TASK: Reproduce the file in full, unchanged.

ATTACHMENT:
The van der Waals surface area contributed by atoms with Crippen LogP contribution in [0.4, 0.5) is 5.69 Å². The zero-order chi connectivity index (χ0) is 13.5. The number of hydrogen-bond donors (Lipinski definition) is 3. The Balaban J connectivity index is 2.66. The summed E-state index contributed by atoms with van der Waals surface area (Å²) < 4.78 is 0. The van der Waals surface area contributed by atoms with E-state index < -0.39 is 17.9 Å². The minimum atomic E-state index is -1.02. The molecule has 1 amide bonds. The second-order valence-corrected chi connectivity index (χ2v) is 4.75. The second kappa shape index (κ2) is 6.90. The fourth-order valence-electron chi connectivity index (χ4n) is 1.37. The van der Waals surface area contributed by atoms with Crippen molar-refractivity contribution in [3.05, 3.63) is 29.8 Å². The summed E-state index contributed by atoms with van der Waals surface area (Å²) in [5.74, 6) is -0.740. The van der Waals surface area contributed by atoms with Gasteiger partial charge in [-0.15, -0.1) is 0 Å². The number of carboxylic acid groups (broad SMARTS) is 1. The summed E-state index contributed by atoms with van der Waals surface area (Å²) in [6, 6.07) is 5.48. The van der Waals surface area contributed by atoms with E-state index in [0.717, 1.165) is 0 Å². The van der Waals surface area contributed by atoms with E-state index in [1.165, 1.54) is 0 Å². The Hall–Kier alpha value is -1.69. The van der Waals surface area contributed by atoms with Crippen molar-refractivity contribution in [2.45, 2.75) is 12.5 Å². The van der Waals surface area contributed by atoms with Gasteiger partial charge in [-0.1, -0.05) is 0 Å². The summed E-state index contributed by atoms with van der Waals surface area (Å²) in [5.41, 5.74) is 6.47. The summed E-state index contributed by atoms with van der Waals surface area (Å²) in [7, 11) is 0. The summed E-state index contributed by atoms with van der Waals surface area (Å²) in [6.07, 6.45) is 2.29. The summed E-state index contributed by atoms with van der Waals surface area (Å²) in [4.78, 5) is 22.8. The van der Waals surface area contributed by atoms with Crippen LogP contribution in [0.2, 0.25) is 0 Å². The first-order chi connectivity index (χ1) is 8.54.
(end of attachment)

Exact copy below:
The van der Waals surface area contributed by atoms with Crippen LogP contribution in [0.4, 0.5) is 5.69 Å². The zero-order chi connectivity index (χ0) is 13.5. The number of hydrogen-bond donors (Lipinski definition) is 3. The Balaban J connectivity index is 2.66. The summed E-state index contributed by atoms with van der Waals surface area (Å²) < 4.78 is 0. The van der Waals surface area contributed by atoms with E-state index < -0.39 is 17.9 Å². The minimum atomic E-state index is -1.02. The molecule has 1 amide bonds. The second-order valence-corrected chi connectivity index (χ2v) is 4.75. The second kappa shape index (κ2) is 6.90. The fourth-order valence-electron chi connectivity index (χ4n) is 1.37. The van der Waals surface area contributed by atoms with Crippen molar-refractivity contribution in [3.05, 3.63) is 29.8 Å². The summed E-state index contributed by atoms with van der Waals surface area (Å²) in [5.74, 6) is -0.740. The van der Waals surface area contributed by atoms with Gasteiger partial charge in [-0.15, -0.1) is 0 Å². The number of carboxylic acid groups (broad SMARTS) is 1. The summed E-state index contributed by atoms with van der Waals surface area (Å²) in [6, 6.07) is 5.48. The van der Waals surface area contributed by atoms with E-state index in [0.717, 1.165) is 0 Å². The van der Waals surface area contributed by atoms with E-state index in [1.165, 1.54) is 0 Å². The Hall–Kier alpha value is -1.69. The van der Waals surface area contributed by atoms with Crippen molar-refractivity contribution in [2.45, 2.75) is 12.5 Å². The van der Waals surface area contributed by atoms with Gasteiger partial charge in [-0.1, -0.05) is 0 Å². The summed E-state index contributed by atoms with van der Waals surface area (Å²) in [5.41, 5.74) is 6.47. The summed E-state index contributed by atoms with van der Waals surface area (Å²) in [7, 11) is 0. The summed E-state index contributed by atoms with van der Waals surface area (Å²) in [6.07, 6.45) is 2.29. The summed E-state index contributed by atoms with van der Waals surface area (Å²) in [4.78, 5) is 22.8. The van der Waals surface area contributed by atoms with Crippen LogP contribution in [0.2, 0.25) is 0 Å². The first-order chi connectivity index (χ1) is 8.54.